This project had its genesis in the spring of 2001, when I somehow got the idea that learning to ride a sidecar would be cool. I signed up for the STEP – sidecar and trike course through Evergreen Safety. In retrospect, they had some pretty challenging rigs there for training. I spent most of my time on a Suzuki Cavalcade 1400 with a big chair on it, and with no steering changes. Not only did I learn how to ride a sidecar, I got a free upper-body workout too! The other rigs were 250cc bikes with Jupiter sidecars on them, adequate little rigs but nothing special. Near the end of the course, one of the other students let me take his Harley Road-King with a Liberty chair on it for a tour of the parking lot. It had enough power to pull the chair easily, and it steered like a dream.
Having decided that I needed a sidecar rig, I had to decide what to use for a base. I had two bikes at the time, both BMWs: an R1200C and a K1200LT. The LT was my commuter and I decided I didn’t want to live with the sidecar compromise day-in and day-out. So I investigated a bit, and discovered that there had by that time (fall of 2001) been several R1200C’s converted into sidecar rigs. One of them commissioned by the BMW factory, and then paraded around to motorcycles shows, though neither BMW nor the builder had any intention of building any more. I cursed their parentage – it was a cool rig. So I decided I’d do something with the R1200C
Now came the search for an appropriate chair. Did I want something modern, to play off the modern-art part of the C’s character, or something retro, more in line with the, as a friend termed it, ‘Starship Wurlitzer’ quality? I also needed someone to build a sub-frame and attachment hardware for me, as I am not a fabricator. My searches eventually led me to Motorvation Engineering for the sidecar, and to Peter Smith, of SideEffects for the fabrication and sidecar attachment. A few phone calls, and deals were struck. I would be buying the sidecar through SideEffects, taking delivery in Seattle, and then hauling the bike and sidecar up to Peter in British Columbia for the sub-frame and rigging work.
I drew sketches of the paint scheme I wanted on the chair, and sent those, along with a few key parts of the bike (to assure color and texture matches) to Motorvation. They crafted up one of their Spyder sidecars, superbly matched to the Ivory/Navy color scheme on the C. Eventually, the day came when a phone message announced that there was a crate awaiting pick-up at a freight dock in Kent. Down we went, trailer in tow. We arrived, dutifully handed over the paperwork, and waited for them to bring the crate. It arrived to gasps and deflating hopes: in the side of the crate were two jagged holes, the shape and spacing of forklift forks. ‘Was like that when we got it’, said he. We pried the lid off, and fearfully peered inside. Miracle of miracles, Mr. Forklift Klutz had missed all of the important items within. Home we went.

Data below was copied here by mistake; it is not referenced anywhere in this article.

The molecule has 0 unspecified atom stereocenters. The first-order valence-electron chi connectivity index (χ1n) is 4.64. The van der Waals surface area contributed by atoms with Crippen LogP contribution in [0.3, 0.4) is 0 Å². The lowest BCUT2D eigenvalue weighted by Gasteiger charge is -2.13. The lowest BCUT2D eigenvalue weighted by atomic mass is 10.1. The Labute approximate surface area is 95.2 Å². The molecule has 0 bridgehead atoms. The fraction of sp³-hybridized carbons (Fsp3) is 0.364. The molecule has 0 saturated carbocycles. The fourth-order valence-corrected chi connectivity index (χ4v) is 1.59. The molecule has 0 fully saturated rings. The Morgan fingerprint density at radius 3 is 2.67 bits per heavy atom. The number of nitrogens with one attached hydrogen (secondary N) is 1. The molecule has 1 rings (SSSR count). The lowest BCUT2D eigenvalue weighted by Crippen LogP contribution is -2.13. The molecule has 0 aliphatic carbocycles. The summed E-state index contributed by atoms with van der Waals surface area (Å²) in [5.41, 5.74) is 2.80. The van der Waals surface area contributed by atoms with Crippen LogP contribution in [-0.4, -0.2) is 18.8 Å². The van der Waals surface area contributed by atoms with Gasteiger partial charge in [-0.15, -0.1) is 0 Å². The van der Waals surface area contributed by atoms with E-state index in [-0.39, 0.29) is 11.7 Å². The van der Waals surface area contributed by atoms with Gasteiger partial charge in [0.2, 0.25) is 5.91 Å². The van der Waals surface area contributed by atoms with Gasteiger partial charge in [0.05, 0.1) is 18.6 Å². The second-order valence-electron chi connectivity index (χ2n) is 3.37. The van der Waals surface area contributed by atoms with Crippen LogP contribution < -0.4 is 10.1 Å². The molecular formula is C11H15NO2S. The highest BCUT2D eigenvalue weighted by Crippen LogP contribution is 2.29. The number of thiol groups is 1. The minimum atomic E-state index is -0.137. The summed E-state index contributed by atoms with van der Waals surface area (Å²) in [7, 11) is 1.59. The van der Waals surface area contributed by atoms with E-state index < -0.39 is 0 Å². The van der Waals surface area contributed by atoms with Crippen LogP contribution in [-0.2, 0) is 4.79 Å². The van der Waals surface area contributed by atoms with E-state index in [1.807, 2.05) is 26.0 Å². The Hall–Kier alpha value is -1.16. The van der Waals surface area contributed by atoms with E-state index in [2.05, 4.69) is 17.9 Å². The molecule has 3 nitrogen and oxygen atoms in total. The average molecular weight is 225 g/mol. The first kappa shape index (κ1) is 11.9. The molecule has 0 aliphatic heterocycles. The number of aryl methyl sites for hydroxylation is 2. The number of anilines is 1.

After hauling the bike and sidecar to Kamloops, BC behind the most underpowered of all Range Rovers, the chair and bike were delivered to Pete at Motorvation.
After months of waiting, and many phone calls, she was ready. Arrangements were made to meet at the Tim Horton’s in Abbotsford, BC. Then I’d ride the hack the rest of the way home. The date was December 4, 2002. The plan was for us to meet at noon so that I’d have time to ride home before it got totally dark. Plans, as they say, seldom survive clashes with reality. Pete called about 11:30, there was heavy fog coming over ‘The Hump’, the toll-road over the mountain range that separates Kamloops from southern BC. Pete finally arrived about 3pm, and we unloaded my new rig. She was gorgeous, but there was little time for lollygagging; daylight is waning and I was 200 miles from home on a strange vehicle I’ve never driven before.
The ride home was a bit chilly, and a bit tense, especially after a bare wire in the sidecar harness decided to short out and take the tail and brake-light fuse with it. I stuck pretty closely to my wife driving the Range Rover for the remainder of that trip home. Once safely at home, the project was into the finishing stages: matching pin-striping, and matching taillight for the sidecar fender.
Pete modified the front suspension, a BMW ‘Telelever’ fork, by fabricating and TiG-welding an extension to the rear portion where the suspension arm attaches. This pushes the bottom of the forks, and the wheel forward, increasing the trail, reducing the self-centering force, which on a sidecar rig can make for high-effort steering. But reducing that self-centering force can lead to self-reinforcing wobbles in some cases, so a small steering damper was added. The end result is a rig that is easy to steer, but never shakes it head, even over bumps. The braking system is another clever piece of engineering by Pete. Instead of fooling around with hydraulics and interconnected systems and balance bars, he just made a lever for the sidecar brake that sits directly below the standard rear brake on the C, so that after the first bit of brake pedal movement, the pedal starts operating the sidecar brake as well. With a little adjustment the system works almost like magic. A gentle push gets only the bike brakes, but a firmer stomp (i.e. the kind of braking that can cause ‘sidecar-swerve’ in earnest) brings in the sidecar brake and the rig pulls to a straight stop.
Over the years there have been improvements and experiments: a car battery in the sidecar trunk, a large windscreen, no windscreen, flat police-style bars for the bike, etc. In the end, it works best in the form you see in the pictures: slightly pulled-back, ‘Phoenix’ handlebars, and a tiny ‘Brooklands’ screen for the sidecar. The rig is quite nice to ride, due to the increased trail built into the front suspension, the steering stabilizer, and the brake on the sidecar wheel.
Simple, lightweight, and effective. My kind of solution.